The battle for Germany’s finance ministry begins
Although the SPD has designs on the ministry, Merkel’s CDU is determined Shäuble will stay put
International Monetary Fund managing director Christine Lagarde listens to Germany’s finance minister Wolfgang Schauble in Washington, DC. Photograph: Yuri Gripas/IMF.
A month after Germany’s federal election, the real battle begins: for the finance ministry on Berlin’s Wilhelmstrasse.
The hulking structure of heavy grey stone walls, endless corridors and a reported 2,000 rooms was built originally for Hermann Göring’s air ministry. Home to the federal finance ministry since 1999, it is from here that Berlin has shaped euro zone policy and extended its influence across the continent in the euro crisis.
And so, even before next week’s expected start of formal talks for a grand coalition, voices in the Social Democratic Party (SPD) are calling on the party to take the ministry from Angela Merkel’s Christian Democrats (CDU). Confident that they are Merkel’s only real coalition option, unnamed SPD figures told Die Welt daily yesterday that only with control of the finance ministry – as they had in the last grand coalition – can they make their mark in office.
Given the ministry’s influence – and its right of veto against the chancellor – the CDU is determined that finance minister Wolfgang Schäuble should stay put. SPD designs on the ministry are out of touch with the new political reality, CDU strategists argue.
Last month the CDU scored its best election result in more than 20 years, they point out, just five seats short of an absolute Bundestag majority. The SPD scored its second-worst result in its 150-year history.
Merkel is said to be anxious to retain her finance minister, at 71 the most senior figure in German politics, to ensure continuity at EU level and prevent a return of the euro crisis.
One worry is that the SPD, to boost its domestic profile and political support, could prove a heavy hand or unpredictable partner on euro finance matters. Last week SPD budget spokesman Carsten Schneider restated his party’s preconditions for allowing ESM recapitalisation of Irish banks and precautionary funding: respectively a higher Irish corporate tax rate and participation in a financial transaction tax.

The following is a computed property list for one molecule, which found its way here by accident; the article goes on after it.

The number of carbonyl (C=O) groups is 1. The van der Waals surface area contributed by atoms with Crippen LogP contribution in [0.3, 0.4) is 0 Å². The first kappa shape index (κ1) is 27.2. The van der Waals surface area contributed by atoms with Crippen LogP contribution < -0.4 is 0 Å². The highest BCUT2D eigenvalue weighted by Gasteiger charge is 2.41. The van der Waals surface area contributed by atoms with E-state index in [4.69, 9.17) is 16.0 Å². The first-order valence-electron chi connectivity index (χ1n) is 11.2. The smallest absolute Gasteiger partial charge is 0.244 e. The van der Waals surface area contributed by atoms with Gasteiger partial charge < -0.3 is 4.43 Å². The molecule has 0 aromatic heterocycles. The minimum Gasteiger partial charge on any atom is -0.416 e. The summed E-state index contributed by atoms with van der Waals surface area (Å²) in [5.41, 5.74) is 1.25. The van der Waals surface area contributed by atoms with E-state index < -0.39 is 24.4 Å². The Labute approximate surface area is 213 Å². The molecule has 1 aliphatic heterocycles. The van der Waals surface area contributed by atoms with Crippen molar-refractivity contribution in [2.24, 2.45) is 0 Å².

Dublin has ruled out movement on either front.
On Monday, SPD general secretary Andrea Nahles confirmed that the party leadership backed this position.
However, other senior SPD figures send mixed signals over whether they intend to raise Ireland in coalition negotiations with the CDU, or once in office.
The eventual strategy could hinge on the figures most often named as possible SPD finance ministers: Sigmar Gabriel and Bundestag floor leader Frank-Walter Steinmeier.
Though both are political heavyweights, Gabriel is said to be closer to the recapitalisation-critical position of Schneider. Should the SPD press for finance, Gabriel will have first refusal on the job. He dismissed the speculation via Facebook yesterday, saying there had been no discussion of cabinet positions – neither at exploratory talks with the CDU nor at internal SPD meetings.
CDU officials hurried to agree. Despite this, there is widespread speculation that – of 14 cabinet positions – the CDU will lay claim to five, the SPD six and three for the CSU, Merkel’s Bavarian allies. An extra minister position may be created within the chancellery, a “minister for special tasks”.
Gabriel has reportedly not decided if he wants to push for the finance ministry, or even take the job himself. A former environment minister, he might yet be convinced to take a beefed-up economics ministry, with new competence for Germany’s transition from nuclear to renewable energy.
And how long will the coalition negotiations take? Merkel told a CDU phone conference she was bracing herself for the long haul. “Christmas,” she quipped, “comes quicker than you think.”